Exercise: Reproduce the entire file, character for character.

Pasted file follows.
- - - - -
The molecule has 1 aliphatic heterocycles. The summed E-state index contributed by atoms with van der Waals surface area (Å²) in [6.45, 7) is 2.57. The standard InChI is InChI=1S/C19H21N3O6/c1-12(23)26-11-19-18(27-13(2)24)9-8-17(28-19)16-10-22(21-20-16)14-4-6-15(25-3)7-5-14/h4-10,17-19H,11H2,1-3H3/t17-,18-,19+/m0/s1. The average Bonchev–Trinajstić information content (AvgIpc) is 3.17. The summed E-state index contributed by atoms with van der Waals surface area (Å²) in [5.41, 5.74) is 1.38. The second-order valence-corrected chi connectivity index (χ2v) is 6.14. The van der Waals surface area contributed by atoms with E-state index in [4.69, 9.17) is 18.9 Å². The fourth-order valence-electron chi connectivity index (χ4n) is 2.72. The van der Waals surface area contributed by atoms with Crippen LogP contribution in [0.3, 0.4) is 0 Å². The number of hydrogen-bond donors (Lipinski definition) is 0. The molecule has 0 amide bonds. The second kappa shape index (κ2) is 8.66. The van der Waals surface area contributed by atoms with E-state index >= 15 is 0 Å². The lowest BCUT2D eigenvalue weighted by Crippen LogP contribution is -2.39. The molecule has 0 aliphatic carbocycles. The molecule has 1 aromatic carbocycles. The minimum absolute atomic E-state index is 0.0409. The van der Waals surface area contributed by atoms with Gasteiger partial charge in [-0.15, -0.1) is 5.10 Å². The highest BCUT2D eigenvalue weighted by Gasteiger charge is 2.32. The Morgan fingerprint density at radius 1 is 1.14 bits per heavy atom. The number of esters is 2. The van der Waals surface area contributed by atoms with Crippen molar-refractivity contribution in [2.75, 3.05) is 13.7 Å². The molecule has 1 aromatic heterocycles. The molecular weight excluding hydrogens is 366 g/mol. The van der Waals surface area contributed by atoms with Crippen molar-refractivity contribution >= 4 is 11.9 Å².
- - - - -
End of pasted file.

The molecule has 1 aliphatic heterocycles. The summed E-state index contributed by atoms with van der Waals surface area (Å²) in [6.45, 7) is 2.57. The standard InChI is InChI=1S/C19H21N3O6/c1-12(23)26-11-19-18(27-13(2)24)9-8-17(28-19)16-10-22(21-20-16)14-4-6-15(25-3)7-5-14/h4-10,17-19H,11H2,1-3H3/t17-,18-,19+/m0/s1. The average Bonchev–Trinajstić information content (AvgIpc) is 3.17. The summed E-state index contributed by atoms with van der Waals surface area (Å²) in [5.41, 5.74) is 1.38. The second-order valence-corrected chi connectivity index (χ2v) is 6.14. The van der Waals surface area contributed by atoms with E-state index in [4.69, 9.17) is 18.9 Å². The fourth-order valence-electron chi connectivity index (χ4n) is 2.72. The van der Waals surface area contributed by atoms with Crippen LogP contribution in [0.3, 0.4) is 0 Å². The number of hydrogen-bond donors (Lipinski definition) is 0. The molecule has 0 amide bonds. The second kappa shape index (κ2) is 8.66. The van der Waals surface area contributed by atoms with E-state index >= 15 is 0 Å². The lowest BCUT2D eigenvalue weighted by Crippen LogP contribution is -2.39. The molecule has 0 aliphatic carbocycles. The molecule has 1 aromatic carbocycles. The minimum absolute atomic E-state index is 0.0409. The van der Waals surface area contributed by atoms with Gasteiger partial charge in [-0.15, -0.1) is 5.10 Å². The highest BCUT2D eigenvalue weighted by Gasteiger charge is 2.32. The Morgan fingerprint density at radius 1 is 1.14 bits per heavy atom. The number of esters is 2. The van der Waals surface area contributed by atoms with Crippen molar-refractivity contribution in [2.75, 3.05) is 13.7 Å². The molecule has 1 aromatic heterocycles. The molecular weight excluding hydrogens is 366 g/mol. The van der Waals surface area contributed by atoms with Crippen molar-refractivity contribution >= 4 is 11.9 Å².